But, as what happened to Crimson Moon, Aureolin Eclipse had to start small and simple. Just as with this first mission, which returns you to the front, now you being introduced to the Yojimbo, which clearly proves it's mercenary tendencies by it's motto alone, and Corellia is in the middle of it, somewhat a newcomer. And that's all you'll ever hear of this mission, and I'll say no more, you'll have to play it to see it through. The ending was a cliffhanger on it's own and satisfactory, the cutscenes were atmospheric themselves. But the terrain, I believe, was the main star here, for it's metaphoric references to what you did and how all your efforts came to nothing. Yes, call me fancy on it, but it's somehow akin, AGAIN, to Game of Thrones, with the Stark sword Ice being broken and the wolf pelt sheat being tossed to the fire. The terrain, if you look closely, somehow makes this metaphorical reference. In this, I think the terrain did a very good job beyond it's original role.
Now we get to gameplay, which is simple, true, but you also get to have a challenge with two boss fights whom were demanding, worthy of the EivindL stamp. I only wished to see, honestly, the 'terrorist' camp reacting to the attack, making soldiers and vehicles and stuff, all to deal with the meager, mighty bitch and it's ragtag group attacking it. Other than that, it was nothing special, but I was aware this is just the *first* mission, and that I can expect more in the coming missions. In this, the mission was fine, and it introduced the player safely to what was going on.
However, there's this one bug I faced with Corellia, during the Warboss fight, that she kept still with her rifle up when she was moving, with the clickfest Korean APM microing I was doing. EivindL should take a bit of a look on that. Other than this, things were fine.
Well, there's really not much to say, but I'll keep posted, despite the fact I'm not a tester this time and I'll have to wait like everyone else. But I'm patient, so long as I get to see the conclusion and how it'll end, and I can get to judge it and criticize myself. The storm begins, and Winter is coming, folks...
Well, that was amazing. :D I love you! Reading that makes me want to take my computer home for summer. It would certainly be optimal, considering I don't work as much this year and therefore have more spare-time, but also because there is a lot of school work in the coming fall semester that is going to make mapping hard.
You make a lot of parallells to Game of Thrones, and they are of course spot-on. I won't deny the inspiration there (I suppose I mentioned it directly in the plot twist tutorial). Even Geraldus has Lannister red as their color, which is actually conincidential. By the way, I haven't read the books, so let's stop talking about it before the coming season finale.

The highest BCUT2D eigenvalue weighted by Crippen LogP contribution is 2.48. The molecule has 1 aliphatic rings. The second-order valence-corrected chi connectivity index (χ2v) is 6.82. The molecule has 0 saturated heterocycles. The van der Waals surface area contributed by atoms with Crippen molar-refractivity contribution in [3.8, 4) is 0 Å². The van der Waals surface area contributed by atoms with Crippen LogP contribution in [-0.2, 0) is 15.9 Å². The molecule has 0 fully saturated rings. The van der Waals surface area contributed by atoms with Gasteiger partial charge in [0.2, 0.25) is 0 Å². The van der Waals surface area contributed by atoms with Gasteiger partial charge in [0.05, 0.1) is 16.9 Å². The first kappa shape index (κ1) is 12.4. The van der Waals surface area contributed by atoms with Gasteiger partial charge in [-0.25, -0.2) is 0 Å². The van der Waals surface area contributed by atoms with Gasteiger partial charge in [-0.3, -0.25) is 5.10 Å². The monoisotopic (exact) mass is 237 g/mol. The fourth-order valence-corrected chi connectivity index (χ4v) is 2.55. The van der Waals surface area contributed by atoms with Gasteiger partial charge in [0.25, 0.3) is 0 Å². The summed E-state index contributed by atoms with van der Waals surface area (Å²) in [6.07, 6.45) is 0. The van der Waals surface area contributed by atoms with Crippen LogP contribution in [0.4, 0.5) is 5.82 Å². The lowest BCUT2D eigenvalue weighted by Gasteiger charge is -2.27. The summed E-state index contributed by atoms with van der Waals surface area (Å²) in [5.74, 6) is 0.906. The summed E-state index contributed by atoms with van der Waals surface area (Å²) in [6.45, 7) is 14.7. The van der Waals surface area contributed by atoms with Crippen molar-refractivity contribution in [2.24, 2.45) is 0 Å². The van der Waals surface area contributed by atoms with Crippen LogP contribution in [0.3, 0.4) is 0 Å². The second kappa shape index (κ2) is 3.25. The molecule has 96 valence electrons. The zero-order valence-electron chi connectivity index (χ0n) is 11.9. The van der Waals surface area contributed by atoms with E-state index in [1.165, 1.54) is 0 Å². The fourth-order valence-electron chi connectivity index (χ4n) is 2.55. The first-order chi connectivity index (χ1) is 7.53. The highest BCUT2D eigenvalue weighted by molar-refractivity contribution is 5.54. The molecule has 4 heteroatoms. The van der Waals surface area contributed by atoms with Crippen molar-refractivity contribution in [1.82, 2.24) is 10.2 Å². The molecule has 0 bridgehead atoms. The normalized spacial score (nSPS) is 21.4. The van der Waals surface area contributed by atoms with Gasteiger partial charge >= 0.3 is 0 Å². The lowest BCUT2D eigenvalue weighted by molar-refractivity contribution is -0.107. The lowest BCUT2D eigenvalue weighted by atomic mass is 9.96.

I am aware of that Corelia bug, but I don't know how to fix it.
(I suppose you should probably mention that there are Game of Thrones spoilers as well.)
So, I have exams tomorrow for introductory microeconomics, and I was bored, so I thought I might share how the mechanics behind Meridian's plan work from a theoritical perspective, using a simple supply and demand graph.
To recap: Meridian, who is the leader of the Yojimbo Mercenary Group, uses Corelia and her group to attack certain groups (in this instance, the Hand of Volos, a militia on the planet Centuria) and have them pose as terrorists. His intention is to create the feeling that the sector is more dangerous than it is, and hopefully increase demand for services such as the kind his company provides.
Below we can see the graph illustrated, showing the correlation between the price P on the y-axis, and the quantity Q on the x-axis. We also have a falling demand line Qd(P)1, showing how demand for mercenary services vary for different prices, and a supply line Qs(P), showing how supply of these services vary for different prices. The optimal quantity Q* and price P* is found in the intersection between these two lines. Producer surplus is the green triangle.
Producer surplus is the difference between the amount that a producer of a good receives and the minimum amount that he or she would be willing to accept for the good.
As a consequence of Meridian's actions, more buyers should potentially enter the market, and the demand line shifts to the new Qd(P)2. The supply line remains unchanged (although it could be argued that more sellers could enter the markets as a result of more demand, we are going to assume that in the short run, they won't, as there most likely is high barriers of entry in the mercenary market). We get a new quantity Q1 and new price P1, and consumer surplus increase in the short run as the suppliers get to enjoy a raised price without the disadvantage of higher costs. The new producer surplus is the green triangle plus the new yellow area.
We could also assume that Yojimbo is a monopoly. This is highly unlikely, considering the state of dissaray the sector is in, but it certainly wouldn't be beneath Meridian to use dirty tricks to achieve this. Unlike the free market solution, a market with a monopoly is not Pareto-efficient, because it creates deadweight loss (interesting from a theoretical perspective, but I won't dive into that here).
Pareto-efficiency is a state of allocation of resources in which it is impossible to make any one individual better off without making at least one individual worse off.
Deadweight loss is a loss of economic efficiency that can occur when equilibrium for a good or service is not Pareto optimal.
Above, we can see the graph for a monopoly situation illustrated. A monopoly's optimal production is found where marginal cost MC intersects with marginal revenue MR. At first, with marginal revenue MR1 being derived from supply line Qd(P)1, the production is found at quantity Q1 and price P1. Consumer surplus is the green area.
Then, demand increases, just as in the free market solution, and we get a new marginal revenue line MR2 (MC remains unchanged). The new production quantity is now Q2, and price is P2. Producer surplus is now the green area plus the yellow area.
I think it's fun to use theory in this way, inserting it into a campaign story. I tried my hand at nature versus nurture at the end of Crimson Moon, but it's not an area I have been schooled in. I find economics to be immensely interesting (which is why I study it, I suppose), though I wouldn't be surprised if you found this incredibly dull. :D
I think it might be beneficial. So often custom campaigns tend to be inspired simply by SC2. Why not look elsewhere? DeltaCadimus talked a great deal about Game of Thrones, which recently showed Stannis Baratheon going to a bank!